Wednesday, March 7, 2012

The Fenian Avenger - Chapter 2-a

Dublin, Ireland
October Present

Dublin: a city of contrast.
For over twenty years, Dublin existed as such and not about to change any time soon.
The city was the heritage Mecca gateway for the many Americans, Canadians, and Australians who traced their ancestral roots to Ireland. The mystical tie lived in the hearts of the descendant Irish, a song called from abroad, and even drove them to hyphenate their nationality secondary to their Irish roots, such as in Irish-American.
This Dublin appealed and attracted millions of tourists, and reaped the benefit of this industry. The commercial pubs boasted authentic Irish drink and song, the trendy shopping districts around St. Stephen’s Green in which tourists paid top dollar for Irish depression-wear, and the festivals and shows with the happy dancing and singing Irish people everywhere. Certain citizens made money hand over fist in such ventures. A jumble of different architecture styles, Dublin lacked a distinct visual identity of its own. Due to the charm and personality of its people, Dublin remained a travel destination.
The west knew this Dublin. The western world loved this Dublin.
Another Dublin existed.
The other Dublin revolved around a country where no self-supporting industry other than being Irish existed. A full thirty percent of the people in this Dublin found themselves out of work. Add another forty percent of the population under-employed. These statistics revealed despair, hopelessness, shame, pain, and depression as the chief industry in Dublin. Irish media referred to the economic disaster as The Drop, meaning everything dropped including the stock market, the housing industry, job market, and the mood of the country. Depression led to drinking. Drinking led to anger. Anger led to fighting. Every night, the local precinct jails filled with alcoholic fighting Irish. A drunken tank full of unconscious Irish people did not present a prime tourism poster. The situation in the rural countryside even exceeded Dublin, where poverty affected nearly everyone without the urban diversity to sustain industry when the prime way of life dried up.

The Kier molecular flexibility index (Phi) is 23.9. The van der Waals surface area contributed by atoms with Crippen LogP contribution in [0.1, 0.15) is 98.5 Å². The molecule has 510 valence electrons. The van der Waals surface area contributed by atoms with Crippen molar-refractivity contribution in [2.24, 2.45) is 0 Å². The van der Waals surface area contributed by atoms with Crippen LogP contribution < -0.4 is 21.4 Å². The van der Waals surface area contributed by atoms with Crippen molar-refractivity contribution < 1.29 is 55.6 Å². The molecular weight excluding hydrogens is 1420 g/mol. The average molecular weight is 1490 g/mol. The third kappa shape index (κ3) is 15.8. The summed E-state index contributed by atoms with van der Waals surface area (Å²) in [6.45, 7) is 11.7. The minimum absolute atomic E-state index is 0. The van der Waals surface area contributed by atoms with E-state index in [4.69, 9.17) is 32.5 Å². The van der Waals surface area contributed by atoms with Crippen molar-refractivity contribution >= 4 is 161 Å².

Even the long-standing hatred of the British and the struggle between the Green and the Orange motivated Ireland out of this misery. Cultural pride and aggression inspired few parades since the commencement of the depression. Neither malevolent nor benign causes mustered enough organizational emotion to boast or taunt on the streets.
The masses showed their despair in their carriage and demeanor. Any pedestrian street in Dublin consisted of people too desolate to look at another. The people resembled a shambled and ragged lot, who searched for work, and waited in line at the parish soup kitchens. They existed from one waking moment to another before the end of the day to drown their sorrows in ale.

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